Everyone seems to be putting a VPN service out these days, but some of the old names are still going strong despite all the extra competition. Today I’m reviewing a name you might have heard before. Hide My Ass (HMA) is familiar to a lot of people not just thanks to its hilarious name, but also a good reputation built up over years.
The company that owns HMA has been swept up in all the mergers and buyouts that have been going on in the internet security world. Today it is ultimately owned by the same company that created Avast!, the venerable free antivirus package. So funny name aside, the expertise behind the product is not to be sniffed at.
Today we’re going to be testing the HMA VPN in all its glory. We’ll be looking at how well it performs, how easy it is to use and how well it protects your privacy and network. Our testing methodology is designed to mimic what an actual user would experience during typical use.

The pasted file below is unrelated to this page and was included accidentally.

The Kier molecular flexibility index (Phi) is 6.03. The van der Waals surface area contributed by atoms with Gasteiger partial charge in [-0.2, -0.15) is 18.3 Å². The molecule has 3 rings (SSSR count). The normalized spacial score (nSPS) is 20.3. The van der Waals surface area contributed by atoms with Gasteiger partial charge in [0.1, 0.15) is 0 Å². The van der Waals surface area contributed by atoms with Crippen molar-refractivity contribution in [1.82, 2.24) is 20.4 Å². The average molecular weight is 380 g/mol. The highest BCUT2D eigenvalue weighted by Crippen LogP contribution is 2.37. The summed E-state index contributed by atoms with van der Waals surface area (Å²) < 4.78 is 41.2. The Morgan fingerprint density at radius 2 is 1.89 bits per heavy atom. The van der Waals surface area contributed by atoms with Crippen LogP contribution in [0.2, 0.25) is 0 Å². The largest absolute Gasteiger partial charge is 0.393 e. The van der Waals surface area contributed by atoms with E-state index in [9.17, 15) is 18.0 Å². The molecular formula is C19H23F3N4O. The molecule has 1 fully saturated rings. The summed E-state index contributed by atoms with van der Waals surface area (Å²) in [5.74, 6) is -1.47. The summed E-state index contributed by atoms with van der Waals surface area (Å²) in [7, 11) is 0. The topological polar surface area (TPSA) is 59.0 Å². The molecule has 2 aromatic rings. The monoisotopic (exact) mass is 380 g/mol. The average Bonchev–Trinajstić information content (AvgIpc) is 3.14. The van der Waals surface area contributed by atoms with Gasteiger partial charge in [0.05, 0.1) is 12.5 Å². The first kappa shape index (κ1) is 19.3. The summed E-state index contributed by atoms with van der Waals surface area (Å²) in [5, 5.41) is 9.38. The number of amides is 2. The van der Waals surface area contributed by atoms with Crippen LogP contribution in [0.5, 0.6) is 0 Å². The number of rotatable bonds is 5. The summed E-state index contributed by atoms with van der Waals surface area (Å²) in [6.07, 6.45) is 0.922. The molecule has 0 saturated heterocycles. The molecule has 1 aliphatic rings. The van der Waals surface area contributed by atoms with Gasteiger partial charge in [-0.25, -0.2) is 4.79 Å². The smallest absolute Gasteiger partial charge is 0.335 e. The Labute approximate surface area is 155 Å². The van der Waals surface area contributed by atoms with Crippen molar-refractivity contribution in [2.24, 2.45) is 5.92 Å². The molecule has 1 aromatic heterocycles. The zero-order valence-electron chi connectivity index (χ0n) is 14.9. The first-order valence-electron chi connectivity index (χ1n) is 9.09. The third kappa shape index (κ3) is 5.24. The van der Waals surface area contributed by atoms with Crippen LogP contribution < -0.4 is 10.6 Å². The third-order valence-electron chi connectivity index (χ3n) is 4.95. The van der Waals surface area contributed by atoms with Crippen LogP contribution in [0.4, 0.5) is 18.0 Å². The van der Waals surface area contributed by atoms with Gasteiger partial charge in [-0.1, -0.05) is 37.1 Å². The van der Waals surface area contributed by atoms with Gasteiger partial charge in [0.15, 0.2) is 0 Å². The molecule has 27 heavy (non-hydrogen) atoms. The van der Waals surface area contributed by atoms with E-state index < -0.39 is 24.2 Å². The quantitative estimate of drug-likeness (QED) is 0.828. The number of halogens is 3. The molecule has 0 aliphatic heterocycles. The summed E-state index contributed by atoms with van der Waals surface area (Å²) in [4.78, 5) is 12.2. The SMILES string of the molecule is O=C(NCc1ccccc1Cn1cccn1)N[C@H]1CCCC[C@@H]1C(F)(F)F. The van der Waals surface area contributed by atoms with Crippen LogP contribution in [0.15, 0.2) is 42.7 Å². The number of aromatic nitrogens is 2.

In case you don’t have the time right now to read through the entire review, we’ve summarized the most important information in a handy table below. I’ll also sum up the main things I did and did not like about HMA.
|Features||Basic VPN features: Encryption, location spoofing, and IP hiding|
|Servers||More than 900+ servers in 280+ locations covering 190+ countries|
|Logging Policy||User-unfriendly, keep records for a month.|
|Security||AES-256 Encryption, DNS leak protection|
|Privacy||Encryption and IP obscurity.|
|Speed||9.12 Mbps (fastest server) | 5.58 Mbps (US server) | 9.71 Mbps (baseline)|
|Price||$11.99 (monthly) | $7.99 per month (6 months) | $6.99 per month (12 months)|
|Device Support||Windows, Mac, Linux, iOS, Android|
|Number of simultaneous connections||5|
VPNs are a great way to get around regional blocks that have been put in place so that only local users can consume certain media.
Many people specifically use a VPN to unblock international content for streaming purposes. Which is why we also test three popular streaming sources to see if they work. Here are the results for Hide My Ass.
|Netflix||NO – VPN Detected and blocked|
|Hulu||NO – VPN Detected and blocked|
The following table lists the main pros and cons of HideMyAss VPN.
HideMyAss VPN Review
The name is one nobody ever forgets, but what we really care about isn’t how clever Hide My Ass is when it comes to marketing. What matters is how good it is for being a VPN. We tested HideMyAss on our Windows machine and the following sections present the details of our tests and the test results.